- Keewanee – HS ag teacher
- Army – get to Brooklyn in 8 days
- Soil Service started in 1952
The jobs I like the best, and why I like them, were: Soil service because he started with nothing and within 10 years had a lot of customers. “Fired” a couple of customers who were problems. After 55 years Uncle Fred, working part-time, still has a handful of very loyal customers.
The jobs I dislike the most were: military in Europe – wet, trench foot and ultimately spent Thanksgiving ’44 in French hospital. Best Thanksgiving in his life.
MARRIAGE AND CHILDREN
This is how I met my spouse: Taking a grad course at U of I and had a mutual friend; Louise had an apron on but wasn’t going anywhere at that moment since she wasn’t aware her friend was bringing a man with her.
On our first date: went to a movie and maybe got something to eat.
Before we were married, we dated each other for 8 months.
When we were first married, we lived: Keewanee, IL and started in on a HS ag program.
We bought our first house in 1952 for about $10,800
Our first car was a used Studebaker and cost about $300. First new car was a 1949 4-door Mercury at a cost of $2,500.
This was the rage in music, dance and clothes when we were first married: liked to ballroom/jazz dancing at the top of the Weinberg Arcade there was a dance every week – at the first hour there would be women who would show you how to dance. Women were almost always in dresses.
These are the homes and communities I have lived in since I was married:
- Keewanee 1949
- Brooklyn NY 1951
- Galesburg (with in-laws) 1952
- Abingdon at 506 Maple since 1952 – 18×24 foot addition plus a two car garage.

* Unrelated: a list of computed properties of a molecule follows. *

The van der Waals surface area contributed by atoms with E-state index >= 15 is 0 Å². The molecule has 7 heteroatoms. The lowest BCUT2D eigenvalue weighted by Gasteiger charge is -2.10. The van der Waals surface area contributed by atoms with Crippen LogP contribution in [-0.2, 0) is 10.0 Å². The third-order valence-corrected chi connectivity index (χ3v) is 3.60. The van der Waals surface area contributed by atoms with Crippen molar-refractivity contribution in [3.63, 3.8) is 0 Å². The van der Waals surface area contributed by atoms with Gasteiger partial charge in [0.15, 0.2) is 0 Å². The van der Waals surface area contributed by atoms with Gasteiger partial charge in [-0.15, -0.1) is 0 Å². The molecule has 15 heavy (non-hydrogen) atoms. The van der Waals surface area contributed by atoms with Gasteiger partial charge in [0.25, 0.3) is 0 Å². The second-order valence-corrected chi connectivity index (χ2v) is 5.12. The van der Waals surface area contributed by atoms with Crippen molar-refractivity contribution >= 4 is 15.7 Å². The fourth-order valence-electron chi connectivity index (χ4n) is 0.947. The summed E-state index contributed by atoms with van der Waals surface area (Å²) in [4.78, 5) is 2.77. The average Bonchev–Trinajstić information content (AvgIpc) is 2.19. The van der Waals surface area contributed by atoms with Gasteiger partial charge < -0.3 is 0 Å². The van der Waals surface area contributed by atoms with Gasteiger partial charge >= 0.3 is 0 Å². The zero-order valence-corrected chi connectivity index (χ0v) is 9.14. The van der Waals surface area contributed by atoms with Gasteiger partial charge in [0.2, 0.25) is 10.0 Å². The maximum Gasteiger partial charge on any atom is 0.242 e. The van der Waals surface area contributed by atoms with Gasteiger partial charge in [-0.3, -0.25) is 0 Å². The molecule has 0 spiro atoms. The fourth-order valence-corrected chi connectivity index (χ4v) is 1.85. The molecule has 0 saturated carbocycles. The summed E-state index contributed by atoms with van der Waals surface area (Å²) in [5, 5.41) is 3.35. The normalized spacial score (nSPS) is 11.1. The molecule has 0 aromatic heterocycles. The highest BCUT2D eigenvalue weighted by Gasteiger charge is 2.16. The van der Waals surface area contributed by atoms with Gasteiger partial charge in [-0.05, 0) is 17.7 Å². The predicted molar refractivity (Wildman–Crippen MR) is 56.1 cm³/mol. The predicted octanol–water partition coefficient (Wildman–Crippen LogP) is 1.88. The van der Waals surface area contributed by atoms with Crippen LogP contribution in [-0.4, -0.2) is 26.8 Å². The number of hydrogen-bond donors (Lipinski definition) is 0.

Here is my perception of how those places have changed since I first moved there: economically there have been many jobs lost in these areas (pottery in Abingdon, Maytag/Gates/railroad jobs in Galesburg, boiler company in Keewanee)
Some important things I have learned about marriage are:
- “take your time and don’t overdo it in discipline”
- “women are trained by their mothers and they’re running the show but letting the men BELIEVE they’re in charge”
My spouse and I and our children celebrated Christmas, birthdays and other holidays by: b-day parties – each kid could have their friends over to the house; both sets of grandparents enjoyed holiday and other gatherings for many years;
Family traditions that we began were: Cline Reunion was begun by the Cline sibs – many have remarked how great this is.
These are the traditions which I hope my children and grandchildren will carry on with their own families: get along and consider gathering regularly
I best remember these trips which our family took as our children were growing up:
- trip to California and any Cline family function;
- often to St. Louis to visit the Gammons;
- one summer Sherry stayed in California with Diane and the kids;
- each girl went to Europe;
- Rick had the chance to go to Europe but he didn’t want to go – he’d take care of it later (did so with the military!)
I remember these humorous or memorable stories about our children as they were growing up: